Does Fenbendazole Cure Cancer in Humans?

Fenbendazole, marketed as Safe-Guard or Pancur, is a broad-spectrum anthelmintic drug primarily used in veterinary medicine to treat animal worms and parasites. It belongs to the benzimidazole family of medications and is effective against various types of roundworms, hookworms, whipworms and certain animal tapeworms. It also targets human worms and parasites, but it is not licensed for this use.

It has been suggested that fenbendazole might disrupt microtubule formation in cancer cells and prevent glucose uptake, leading to cell death by starving the cells of their main energy source. Moreover, it appears to prevent the development of resistance to chemotherapy drugs by inhibiting P-glycoproteins, which are special pumps that eject anti-cancer agents before they can exert their effects. This makes it possible to maintain its effectiveness long-term, unlike most conventional chemotherapy drugs.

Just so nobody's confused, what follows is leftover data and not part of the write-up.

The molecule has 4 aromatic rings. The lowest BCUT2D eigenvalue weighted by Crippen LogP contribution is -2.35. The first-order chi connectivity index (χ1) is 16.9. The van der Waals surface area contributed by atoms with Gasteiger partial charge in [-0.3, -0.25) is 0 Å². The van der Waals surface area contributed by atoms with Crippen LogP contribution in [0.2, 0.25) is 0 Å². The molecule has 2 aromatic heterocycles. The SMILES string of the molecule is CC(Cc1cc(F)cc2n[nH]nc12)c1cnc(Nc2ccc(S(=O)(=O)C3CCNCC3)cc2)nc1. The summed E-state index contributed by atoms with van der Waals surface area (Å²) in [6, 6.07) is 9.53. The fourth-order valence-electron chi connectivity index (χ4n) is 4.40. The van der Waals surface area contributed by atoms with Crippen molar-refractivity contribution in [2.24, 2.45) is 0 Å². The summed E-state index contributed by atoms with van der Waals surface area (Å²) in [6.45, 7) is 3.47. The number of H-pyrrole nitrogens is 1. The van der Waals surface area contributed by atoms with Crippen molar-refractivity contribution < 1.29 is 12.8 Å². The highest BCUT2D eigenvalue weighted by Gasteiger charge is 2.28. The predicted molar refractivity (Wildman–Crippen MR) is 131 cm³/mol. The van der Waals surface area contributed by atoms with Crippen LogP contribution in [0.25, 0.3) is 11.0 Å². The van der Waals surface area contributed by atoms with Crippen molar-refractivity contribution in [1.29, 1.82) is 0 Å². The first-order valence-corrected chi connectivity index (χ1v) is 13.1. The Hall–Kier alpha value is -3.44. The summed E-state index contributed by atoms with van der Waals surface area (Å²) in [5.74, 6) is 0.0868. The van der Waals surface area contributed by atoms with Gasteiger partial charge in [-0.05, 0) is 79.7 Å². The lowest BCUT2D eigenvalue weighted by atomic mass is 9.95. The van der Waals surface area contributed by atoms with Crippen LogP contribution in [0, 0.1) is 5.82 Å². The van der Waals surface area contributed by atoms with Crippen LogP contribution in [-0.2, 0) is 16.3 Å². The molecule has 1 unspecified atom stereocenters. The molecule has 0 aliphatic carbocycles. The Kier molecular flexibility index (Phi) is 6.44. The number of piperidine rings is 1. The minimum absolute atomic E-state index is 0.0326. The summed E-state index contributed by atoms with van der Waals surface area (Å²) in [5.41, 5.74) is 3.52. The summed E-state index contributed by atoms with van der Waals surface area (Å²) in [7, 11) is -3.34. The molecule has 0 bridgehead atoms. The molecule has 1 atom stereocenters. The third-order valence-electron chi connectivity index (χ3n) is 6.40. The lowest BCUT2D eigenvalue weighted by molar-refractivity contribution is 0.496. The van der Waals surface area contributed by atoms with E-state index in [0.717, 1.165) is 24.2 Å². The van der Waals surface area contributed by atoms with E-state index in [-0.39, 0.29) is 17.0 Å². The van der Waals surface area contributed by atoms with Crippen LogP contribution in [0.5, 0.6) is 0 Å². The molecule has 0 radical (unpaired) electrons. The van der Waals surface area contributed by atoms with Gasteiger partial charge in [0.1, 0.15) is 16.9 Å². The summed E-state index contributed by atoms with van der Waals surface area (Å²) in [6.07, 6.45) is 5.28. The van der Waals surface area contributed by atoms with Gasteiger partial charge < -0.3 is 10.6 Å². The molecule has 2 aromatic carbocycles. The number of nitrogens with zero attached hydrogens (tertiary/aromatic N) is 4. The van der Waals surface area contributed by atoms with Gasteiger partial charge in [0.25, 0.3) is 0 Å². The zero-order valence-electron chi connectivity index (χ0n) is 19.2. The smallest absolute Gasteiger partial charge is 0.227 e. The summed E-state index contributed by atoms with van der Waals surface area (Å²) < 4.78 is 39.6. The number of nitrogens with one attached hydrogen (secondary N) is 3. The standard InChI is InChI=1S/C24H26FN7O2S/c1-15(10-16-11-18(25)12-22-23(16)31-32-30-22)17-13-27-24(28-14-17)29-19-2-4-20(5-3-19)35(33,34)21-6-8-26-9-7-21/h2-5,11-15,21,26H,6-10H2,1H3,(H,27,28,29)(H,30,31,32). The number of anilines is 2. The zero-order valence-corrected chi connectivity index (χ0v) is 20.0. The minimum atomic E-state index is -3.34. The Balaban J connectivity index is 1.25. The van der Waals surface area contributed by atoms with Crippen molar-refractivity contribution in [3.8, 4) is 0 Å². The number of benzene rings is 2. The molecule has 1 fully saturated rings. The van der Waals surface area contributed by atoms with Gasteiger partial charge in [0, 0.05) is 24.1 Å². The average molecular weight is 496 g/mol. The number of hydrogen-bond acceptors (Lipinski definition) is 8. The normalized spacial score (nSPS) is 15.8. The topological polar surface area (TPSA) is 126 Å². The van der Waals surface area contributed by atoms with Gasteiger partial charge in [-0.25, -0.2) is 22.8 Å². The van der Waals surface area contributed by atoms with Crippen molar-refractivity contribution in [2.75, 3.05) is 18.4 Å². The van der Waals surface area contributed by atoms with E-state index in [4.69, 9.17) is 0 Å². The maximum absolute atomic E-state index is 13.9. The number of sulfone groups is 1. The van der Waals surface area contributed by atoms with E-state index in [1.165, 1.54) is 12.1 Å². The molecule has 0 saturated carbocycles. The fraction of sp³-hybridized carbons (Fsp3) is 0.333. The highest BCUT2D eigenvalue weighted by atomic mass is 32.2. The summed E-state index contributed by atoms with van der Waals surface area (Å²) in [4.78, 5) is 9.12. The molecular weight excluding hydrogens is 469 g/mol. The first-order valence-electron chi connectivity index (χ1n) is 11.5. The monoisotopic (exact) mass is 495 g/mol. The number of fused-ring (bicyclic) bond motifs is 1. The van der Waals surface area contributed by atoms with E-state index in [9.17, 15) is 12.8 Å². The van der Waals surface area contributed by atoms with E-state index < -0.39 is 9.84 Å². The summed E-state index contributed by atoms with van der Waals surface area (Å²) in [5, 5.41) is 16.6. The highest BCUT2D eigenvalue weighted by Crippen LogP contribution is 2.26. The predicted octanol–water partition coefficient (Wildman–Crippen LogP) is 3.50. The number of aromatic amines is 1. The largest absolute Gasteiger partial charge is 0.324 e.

Several studies have reported in vitro (in test tube) and in vivo (in an animal model) antitumor effects of fenbendazole. One of these showed that fenbendazole caused a reduction in the growth of KRAS mutant lung adenocarcinoma cells by disrupting microtubules and inhibiting glycolysis, thereby preventing tumor cell growth. It also increased the activity of a tumor suppressor gene, p53, by promoting its activation.

Although no peer-reviewed study has found that fenbendazole cures cancer in humans, a number of people on social media have reported that it helped them. However, turning this research into an approved treatment for cancer is a very long journey. In the meantime, it is important to work with a health care professional who can help you avoid potentially dangerous side effects from long-term fenbendazole usage, including suppression of white blood cells and bone marrow.fenbendazole for humans

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